Why you should care
Want to bond with your new baby, athlete dads? Better not miss a game.
Miles Mikolas had worked his entire nine-year career for this opportunity, and when he finally earned it, he had to walk away. On May 21, the St. Louis Cardinals pitcher threw his first major league complete game, a shutout. Not long thereafter, he earned his first All-Star selection. But life had other plans.
The day before the July 17 All-Star Game, Mikolas’ wife, Lauren, went into early labor with the couple’s twins. Mikolas flew to Jupiter, Florida, to be there for the twins’ birth and subsequent stay in the neonatal intensive care unit.
The twins — and Lauren — are fine, and Mikolas returned to the mound, helping lead the Cardinals to a strong finish this season. But when his family needed him during that week in July, he was able to be there, no questions asked, thanks to Major League Baseball’s paternity leave policy.
Would it have been as easy to put his family first if Mikolas played for the NFL, the NBA, the NHL or MLS? No, and this is why: MLB is currently the only North American men’s pro sports league to guarantee its players paternity leave. The progressive policy allows clubs to place players on paid leave for up to three days without having to play a man short, as was the case before the implementation of the policy.
If the NBA wants to continue its reputation for being the world’s most “woke” pro sports league, paternity leave has to be on the table.
“It’s 2018 and we should be supporting working parents,” says Scott Behson, a professor of management at Fairleigh Dickinson University and author of The Working Dad’s Survival Guide. “Baseball has been forward on this issue, and by all accounts, this is something that came out of a collaboration between team owners and the players’ union; it was not a contentious issue.”
Behson adds that it’s imperative that workplaces, be they major sports leagues or otherwise, have a stated formal policy regarding parental leave. “It takes the decision off the coach or general manager or athlete to make a decision that might be unpopular, or [for which] they might fear some informal repercussion.”
The players’ associations for the NFL, NBA, NHL and MLS did not provide comments as to whether this is an issue they are taking up with their respective leagues. But the NFL and its union are about to renegotiate their collective bargaining agreement; the latest iteration, passed in 2011, was weighted decidedly toward the owners. And if the NBA wants to continue its reputation for being the world’s most “woke” pro sports league, paternity leave has to be on the table.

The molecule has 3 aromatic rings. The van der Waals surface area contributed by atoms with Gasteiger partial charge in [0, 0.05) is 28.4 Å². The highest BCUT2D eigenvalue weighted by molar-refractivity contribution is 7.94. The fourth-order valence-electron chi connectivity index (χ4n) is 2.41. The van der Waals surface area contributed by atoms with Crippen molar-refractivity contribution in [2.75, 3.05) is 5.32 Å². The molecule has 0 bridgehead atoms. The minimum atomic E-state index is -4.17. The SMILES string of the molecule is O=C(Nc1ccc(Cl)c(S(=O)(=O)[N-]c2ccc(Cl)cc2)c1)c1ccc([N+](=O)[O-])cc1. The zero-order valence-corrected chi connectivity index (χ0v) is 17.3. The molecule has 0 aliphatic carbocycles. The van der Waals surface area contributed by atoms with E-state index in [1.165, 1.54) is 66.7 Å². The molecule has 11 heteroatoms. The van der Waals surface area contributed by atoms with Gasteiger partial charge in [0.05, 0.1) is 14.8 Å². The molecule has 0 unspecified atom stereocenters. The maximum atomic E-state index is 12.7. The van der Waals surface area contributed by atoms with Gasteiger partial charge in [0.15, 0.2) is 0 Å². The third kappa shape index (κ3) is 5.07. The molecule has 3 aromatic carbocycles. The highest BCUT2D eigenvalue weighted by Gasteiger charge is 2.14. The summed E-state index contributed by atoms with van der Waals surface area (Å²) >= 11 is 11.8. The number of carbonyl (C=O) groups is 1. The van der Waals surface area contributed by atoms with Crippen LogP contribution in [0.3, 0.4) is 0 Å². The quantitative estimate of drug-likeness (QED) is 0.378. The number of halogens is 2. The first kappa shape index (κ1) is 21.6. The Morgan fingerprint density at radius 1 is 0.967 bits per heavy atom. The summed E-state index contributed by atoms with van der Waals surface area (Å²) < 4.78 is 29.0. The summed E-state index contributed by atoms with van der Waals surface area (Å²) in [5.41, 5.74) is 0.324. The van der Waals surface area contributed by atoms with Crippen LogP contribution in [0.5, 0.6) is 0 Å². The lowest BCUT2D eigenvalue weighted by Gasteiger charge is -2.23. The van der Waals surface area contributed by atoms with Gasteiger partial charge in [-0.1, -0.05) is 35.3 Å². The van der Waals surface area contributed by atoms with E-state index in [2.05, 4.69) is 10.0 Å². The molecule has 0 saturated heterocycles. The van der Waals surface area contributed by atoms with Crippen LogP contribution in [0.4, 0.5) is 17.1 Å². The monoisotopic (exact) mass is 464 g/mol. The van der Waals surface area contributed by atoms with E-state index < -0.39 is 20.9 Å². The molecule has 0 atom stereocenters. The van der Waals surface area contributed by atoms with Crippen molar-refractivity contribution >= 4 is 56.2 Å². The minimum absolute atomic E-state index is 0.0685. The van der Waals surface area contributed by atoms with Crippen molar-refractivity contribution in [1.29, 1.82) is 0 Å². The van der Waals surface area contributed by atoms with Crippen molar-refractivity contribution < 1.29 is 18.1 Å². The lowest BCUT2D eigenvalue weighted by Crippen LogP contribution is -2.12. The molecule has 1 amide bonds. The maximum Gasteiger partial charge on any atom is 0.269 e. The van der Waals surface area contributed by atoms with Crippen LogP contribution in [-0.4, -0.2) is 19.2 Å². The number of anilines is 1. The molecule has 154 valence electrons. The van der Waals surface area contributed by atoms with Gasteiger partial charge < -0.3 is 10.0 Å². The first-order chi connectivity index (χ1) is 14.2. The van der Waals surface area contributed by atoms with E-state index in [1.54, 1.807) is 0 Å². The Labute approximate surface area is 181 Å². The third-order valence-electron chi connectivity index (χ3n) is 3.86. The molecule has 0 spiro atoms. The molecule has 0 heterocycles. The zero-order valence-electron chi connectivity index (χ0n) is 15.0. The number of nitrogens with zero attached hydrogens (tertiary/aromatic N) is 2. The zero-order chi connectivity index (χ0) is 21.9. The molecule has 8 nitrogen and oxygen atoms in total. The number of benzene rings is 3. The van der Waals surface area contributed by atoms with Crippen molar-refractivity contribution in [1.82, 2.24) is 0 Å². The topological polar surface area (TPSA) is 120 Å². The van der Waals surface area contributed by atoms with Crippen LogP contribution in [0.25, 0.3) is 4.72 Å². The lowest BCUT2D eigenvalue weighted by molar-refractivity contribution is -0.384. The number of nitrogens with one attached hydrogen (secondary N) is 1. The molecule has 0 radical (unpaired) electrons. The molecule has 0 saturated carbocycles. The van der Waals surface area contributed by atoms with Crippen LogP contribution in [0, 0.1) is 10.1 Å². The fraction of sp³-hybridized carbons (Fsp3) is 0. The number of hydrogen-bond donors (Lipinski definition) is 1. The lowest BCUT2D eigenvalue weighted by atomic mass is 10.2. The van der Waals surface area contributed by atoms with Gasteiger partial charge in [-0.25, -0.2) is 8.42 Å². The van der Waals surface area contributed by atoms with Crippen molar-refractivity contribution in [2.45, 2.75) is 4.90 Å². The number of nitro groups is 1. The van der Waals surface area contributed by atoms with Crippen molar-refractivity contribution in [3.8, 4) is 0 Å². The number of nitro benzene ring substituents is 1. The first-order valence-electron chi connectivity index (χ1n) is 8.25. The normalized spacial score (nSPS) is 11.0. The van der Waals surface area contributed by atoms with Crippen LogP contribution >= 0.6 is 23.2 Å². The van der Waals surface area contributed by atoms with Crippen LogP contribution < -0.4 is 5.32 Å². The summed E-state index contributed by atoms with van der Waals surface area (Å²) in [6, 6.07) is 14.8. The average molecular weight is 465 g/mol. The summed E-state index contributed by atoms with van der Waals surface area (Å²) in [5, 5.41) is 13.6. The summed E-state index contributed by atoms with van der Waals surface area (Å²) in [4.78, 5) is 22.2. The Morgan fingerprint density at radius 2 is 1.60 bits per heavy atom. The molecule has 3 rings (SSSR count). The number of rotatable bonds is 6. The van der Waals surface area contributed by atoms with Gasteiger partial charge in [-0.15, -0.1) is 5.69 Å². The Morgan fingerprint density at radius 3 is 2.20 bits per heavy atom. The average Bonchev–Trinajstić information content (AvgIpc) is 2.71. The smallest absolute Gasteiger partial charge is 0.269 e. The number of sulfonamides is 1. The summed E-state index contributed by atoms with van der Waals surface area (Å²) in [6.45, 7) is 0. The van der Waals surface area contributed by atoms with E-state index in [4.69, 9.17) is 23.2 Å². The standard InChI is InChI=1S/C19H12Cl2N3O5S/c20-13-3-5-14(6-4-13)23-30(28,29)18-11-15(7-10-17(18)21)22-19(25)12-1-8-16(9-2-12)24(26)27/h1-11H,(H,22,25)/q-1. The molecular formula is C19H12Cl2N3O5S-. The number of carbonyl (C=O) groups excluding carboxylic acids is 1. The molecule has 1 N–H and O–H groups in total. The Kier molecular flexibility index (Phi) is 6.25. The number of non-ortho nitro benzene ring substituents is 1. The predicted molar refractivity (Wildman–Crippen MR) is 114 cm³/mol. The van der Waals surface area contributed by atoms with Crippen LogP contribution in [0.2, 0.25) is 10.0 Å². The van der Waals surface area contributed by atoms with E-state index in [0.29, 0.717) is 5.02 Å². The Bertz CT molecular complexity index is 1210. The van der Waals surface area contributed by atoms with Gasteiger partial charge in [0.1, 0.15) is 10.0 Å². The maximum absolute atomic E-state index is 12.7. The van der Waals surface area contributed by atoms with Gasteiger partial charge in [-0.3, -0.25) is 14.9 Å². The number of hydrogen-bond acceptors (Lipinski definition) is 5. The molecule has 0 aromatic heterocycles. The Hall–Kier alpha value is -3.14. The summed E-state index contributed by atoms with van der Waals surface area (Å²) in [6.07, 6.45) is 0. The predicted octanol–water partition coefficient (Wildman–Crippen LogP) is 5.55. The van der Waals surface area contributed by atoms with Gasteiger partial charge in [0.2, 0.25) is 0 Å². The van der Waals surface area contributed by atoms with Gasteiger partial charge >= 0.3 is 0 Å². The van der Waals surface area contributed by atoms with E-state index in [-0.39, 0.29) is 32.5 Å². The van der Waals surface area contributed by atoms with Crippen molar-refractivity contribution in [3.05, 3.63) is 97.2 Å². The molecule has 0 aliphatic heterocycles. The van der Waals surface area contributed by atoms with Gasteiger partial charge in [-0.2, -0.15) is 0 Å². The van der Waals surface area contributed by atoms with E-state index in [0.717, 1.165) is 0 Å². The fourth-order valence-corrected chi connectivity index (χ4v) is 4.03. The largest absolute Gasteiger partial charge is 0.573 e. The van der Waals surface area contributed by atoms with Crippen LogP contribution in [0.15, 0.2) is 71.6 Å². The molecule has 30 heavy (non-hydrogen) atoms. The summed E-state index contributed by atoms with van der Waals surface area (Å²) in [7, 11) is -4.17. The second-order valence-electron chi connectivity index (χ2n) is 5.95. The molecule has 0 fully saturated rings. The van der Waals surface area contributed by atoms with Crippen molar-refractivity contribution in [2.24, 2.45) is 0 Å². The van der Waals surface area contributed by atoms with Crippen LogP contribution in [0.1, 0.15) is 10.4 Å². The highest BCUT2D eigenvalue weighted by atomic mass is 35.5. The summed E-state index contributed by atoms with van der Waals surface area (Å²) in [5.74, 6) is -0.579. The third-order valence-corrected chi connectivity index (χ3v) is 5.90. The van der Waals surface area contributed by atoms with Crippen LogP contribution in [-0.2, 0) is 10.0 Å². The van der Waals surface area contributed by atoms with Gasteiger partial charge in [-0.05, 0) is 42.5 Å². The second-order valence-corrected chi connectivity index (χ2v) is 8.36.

Mikolas is working to normalize the stigma surrounding athlete dads taking paternity leave and is currently involved in a campaign with Dove Men+Care to help drive awareness for paternity leave. “It’s an experience that I think every guy should get, being in that delivery room and being part of the whole process,” he says.
MLB has been leading the way on this issue since 2011. Three years after this policy was written into baseball’s collective bargaining agreement, then–New York Mets second baseman Daniel Murphy took his guaranteed leave to attend the birth of his first child. The decision earned the scorn of radio host Mike Francesa and former NFL quarterback Boomer Esiason, both of whom questioned why Murphy needed to be away from his team for three days. Francesa went so far as to call paternity leave “a scam and a half.” There’s this idea among sports fans and talking heads that the business of having children is best left to the offseason. “That’s not always how it works,” Mikolas quips.
There’s no question that America has a warped perception overall when it comes to parental leave. The United States is the only industrialized nation that doesn’t have a federal policy ensuring paid time off for mothers or fathers following the birth of a child. And as long as it’s not the norm, it will continue to be stigmatized. That’s why it’s crucial that athletes, some of the most visible figures in the nation, set the tone.
“Not just sports leagues, but companies and corporations, in general, should be working on trying to get dads a little bit more paternity leave,” says Mikolas. “They want that time with their families.”
That brings us back to the other four leagues. Is guaranteed paternity leave a reasonable expectation across all major men’s sports? As Behson points out, varying season lengths matter. It’s easier for baseball, which has a 162-game season, to give its players three days of paid leave than for football, which has a 16-game season.
Still, like it or not, professional sports teams and athletes often occupy the center of America’s social discourse. It’s time for the other sports leagues to catch up to baseball when life throws their players a curveball.